I do not post the item in praise of George Lee. The poor man makes me reach for the Lyric button. I want to know what is the difference between snake-oil salesmen and Central Bank Governors or non-independent economists.
11.07.07 Central Bank Governor John Hurley has said the outlook for the Irish economy is still favourable, despite the risks associated with currency markets, oil prices and a slowdown in the housing sector. Speaking at the publication of the bank's annual report, he forecast that the economy would grow by around 5% this year, easing to around 4% in 2008. On the housing market, Mr Hurley said the most likely scenario was a 'soft landing', adding that recent house price figures were 'more consistent with stability'.
27.07.07 Economy in good shape. Conor White wrote the following. However, a soft landing is still the most likely outcome in our view, with construction activity falling more in line with fundamental demand, mortgage credit growth easing and house prices remaining flat.
06.06.07 Bank predicts property soft landing. Ireland's property market is on track for a soft landing this year, and its construction sector will remain strong due to investment in infrastructure, the governor of the Central Bank said today."The construction sector is still very, very strong," John Hurley said in Dublin, adding that although the building of houses was set to gradually reduce over time there was still an infrastructure deficit to be addressed.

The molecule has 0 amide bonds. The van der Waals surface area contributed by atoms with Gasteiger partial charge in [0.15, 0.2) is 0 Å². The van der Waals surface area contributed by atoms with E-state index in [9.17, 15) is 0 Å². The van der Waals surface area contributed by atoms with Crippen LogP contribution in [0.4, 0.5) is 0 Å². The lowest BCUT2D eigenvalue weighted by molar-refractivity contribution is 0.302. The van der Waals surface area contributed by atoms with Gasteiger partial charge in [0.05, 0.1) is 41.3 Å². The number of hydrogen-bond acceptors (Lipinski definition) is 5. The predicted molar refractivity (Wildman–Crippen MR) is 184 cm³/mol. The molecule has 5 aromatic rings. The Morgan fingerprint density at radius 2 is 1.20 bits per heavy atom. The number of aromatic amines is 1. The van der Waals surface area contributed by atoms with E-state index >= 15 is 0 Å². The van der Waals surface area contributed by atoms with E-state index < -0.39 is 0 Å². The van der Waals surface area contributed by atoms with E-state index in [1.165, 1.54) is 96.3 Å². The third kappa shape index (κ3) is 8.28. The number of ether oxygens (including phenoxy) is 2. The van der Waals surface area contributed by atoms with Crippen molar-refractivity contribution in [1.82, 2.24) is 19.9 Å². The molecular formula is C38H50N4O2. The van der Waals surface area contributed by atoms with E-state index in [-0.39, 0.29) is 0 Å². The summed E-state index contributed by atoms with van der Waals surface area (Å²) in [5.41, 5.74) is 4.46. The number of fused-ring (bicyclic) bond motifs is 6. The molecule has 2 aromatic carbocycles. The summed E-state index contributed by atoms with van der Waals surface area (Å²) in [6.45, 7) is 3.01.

29.08.07 Dan Deering; “Employment in Ireland is also strong, maintaining strong affordability levels for first time buyers. By the year’s end we expect to see house prices fall marginally compared to prices at the end of 2006 and then remain unchanged as we move into 2008,” said Deering.
ONE YEAR EARLIER 02.06.06
GEORGE LEE: Yes, it (construction) sure is the main player. One in four men are employed in this sector and it continues to expand at a huge rate. But it can't keep going like this forever. Construction booms have never ended in a soft landing in any of the 26 countries analysed by the OECD over a 46-year period. On that basis it is far more rational to expect the construction boom to end in a hard landing rather than a soft landing. However, all our politicians and economists think we are going to buck that trend. I wouldn't put my money of it. We'll see.